CITY HALL – An aldermanic committee dealt Mayor Tishaura Jones a defeat Wednesday, when it refused to reinstate $5 million for direct cash assistance in a $153 million federal COVID-19 relief package.
The Housing, Urban Development and Zoning Committee voted 9-3 to reject the motion by 25th Ward Alderman Shane Cohn to put the money back in the bill allocating money the city is receiving from the American Rescue Plan. The allocation would have given targeted one-time payments of $500 to eligible city residents.
After reviewing a laundry list of programs getting money, the committee approved the bill and sent it to the full Board of Aldermen. Nine members voted in favor and Cohn voted “present.”
Aldermen are expected to vote on preliminary approval at their meeting on Friday and on final approval at their meeting on July 16.
Actually, the package included almost everything in an $80 million list of programs Jones sought, which the Board of Estimate and Apportionment approved last week. Jones and Comptroller Darlene Green voted for it, and Board of Aldermen President Lewis Reed opposed it.
That $80 million expanded to $153 million by the time the HUDZ Committee met on Wednesday to review and vote it out. But the money for the $500 payments stayed out, which didn’t make the mayor happy.
“Our economy is starting to turn the corner after a devastating economic crash, but many families across St. Louis are still struggling to get back on their feet and thousands of evictions are still pending across our city,” said Nick Dunne, who is public information officer for the mayor.
“Even a single $500 check can make a major difference for thousands of St. Louis families, to pay their bills and put food on the table,” Dunne said. “Mayor Jones’ administration will continue to advocate for an equitable recovery, driven by data and community feedback, that helps all St. Louisans thrive.”
But Reed said that this would benefit only about 3 percent of the city’s population, and that $500 payments wouldn’t have much of an effect.
The committee also rejected an amendment by Cohn to give the mayor’s office $1.4 million to administer and overlook the spending of the money. Opponents said individual department heads could take care of this.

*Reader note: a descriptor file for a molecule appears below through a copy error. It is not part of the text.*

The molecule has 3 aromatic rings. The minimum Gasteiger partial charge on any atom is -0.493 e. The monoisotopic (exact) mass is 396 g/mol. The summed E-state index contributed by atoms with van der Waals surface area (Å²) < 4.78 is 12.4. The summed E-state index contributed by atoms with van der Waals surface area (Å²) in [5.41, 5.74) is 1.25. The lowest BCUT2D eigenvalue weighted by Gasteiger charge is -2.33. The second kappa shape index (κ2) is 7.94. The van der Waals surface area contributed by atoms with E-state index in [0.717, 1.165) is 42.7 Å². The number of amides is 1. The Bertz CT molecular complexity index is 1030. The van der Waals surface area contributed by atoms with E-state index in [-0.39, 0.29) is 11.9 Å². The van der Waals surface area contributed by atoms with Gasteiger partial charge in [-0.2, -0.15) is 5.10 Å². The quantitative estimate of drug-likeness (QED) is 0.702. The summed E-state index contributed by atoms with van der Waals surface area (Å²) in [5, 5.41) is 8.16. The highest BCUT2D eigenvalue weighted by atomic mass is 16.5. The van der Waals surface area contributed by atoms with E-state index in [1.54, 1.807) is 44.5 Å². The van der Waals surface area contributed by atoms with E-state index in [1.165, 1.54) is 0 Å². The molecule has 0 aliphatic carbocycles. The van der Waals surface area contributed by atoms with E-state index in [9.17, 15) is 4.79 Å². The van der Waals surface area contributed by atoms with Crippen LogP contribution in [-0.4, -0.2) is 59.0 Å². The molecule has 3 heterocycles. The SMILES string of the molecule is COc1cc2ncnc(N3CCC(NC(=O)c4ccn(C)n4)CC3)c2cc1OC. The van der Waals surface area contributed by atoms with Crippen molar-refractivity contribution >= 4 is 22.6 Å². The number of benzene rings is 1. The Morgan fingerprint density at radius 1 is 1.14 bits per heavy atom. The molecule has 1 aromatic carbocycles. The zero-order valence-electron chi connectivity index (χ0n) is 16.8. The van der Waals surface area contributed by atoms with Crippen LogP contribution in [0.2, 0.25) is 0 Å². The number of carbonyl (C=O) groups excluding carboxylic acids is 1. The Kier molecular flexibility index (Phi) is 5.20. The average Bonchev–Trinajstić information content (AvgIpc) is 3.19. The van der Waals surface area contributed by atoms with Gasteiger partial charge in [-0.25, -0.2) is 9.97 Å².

Major parts of the package are:
- $33 million to establish funds for economic development on Dr. Martin Luther King Jr. Drive, North Grand Boulevard, West Florissant Avenue and Natural Bridge Avenue.
- $20 million to establish a Citywide Housing Development Fund.
- $15 million to the Healthy Home Repair Fund to cut the backlog of applicants waiting for work to be done.
- $5 million for overtime for police officers.
- $5 million for a Small Business Grant Fund to give $5,000 grants to small businesses.
- $5 million for a community violence intervention program.
- $1 million for mobile vaccination clinics.
- $500,000 for vaccination education and marketing.
- $500,000 additional for expanding broadband and public WIFI
- $450,000 to train people in software development, data management and analytics.
One portion of the measure calls for aldermen to prevent their wards from any use of federal dollars for intentional encampments by the homeless.
“We definitely have to give people the help they need, but this isn’t the way,” 21st Ward Alderman John Collins-Muhammad said.
Also, the bill includes a conflict-of-interest provision that prevents members of the Stimulus Advisory Board from using confidential information they learned on the board from influencing any governmental decision. That board helped the mayor come up with a list of recommendations about how to spend the money.
The bill also requires the mayor’s office to report each month to the HUDZ Committee on the spending of the money.
In a statement, Reed said he was pleased with what came out of the committee.
““This bill creates economic opportunity for areas of St. Louis that have been long neglected and gives our neighborhoods a chance to be stabilized. It provides for more jobs and opportunities for our youth,” Reed said in the statement. “And it provides for greater transparency to ensure the dollars are being put to work in an effective and equitable way.”
But in an email, Dunne, the mayor’s spokesman, said, “There are some good ideas in this bill, but it’s important to ensure that these allocations are supported by the guidance provided by the U.S. Treasury.”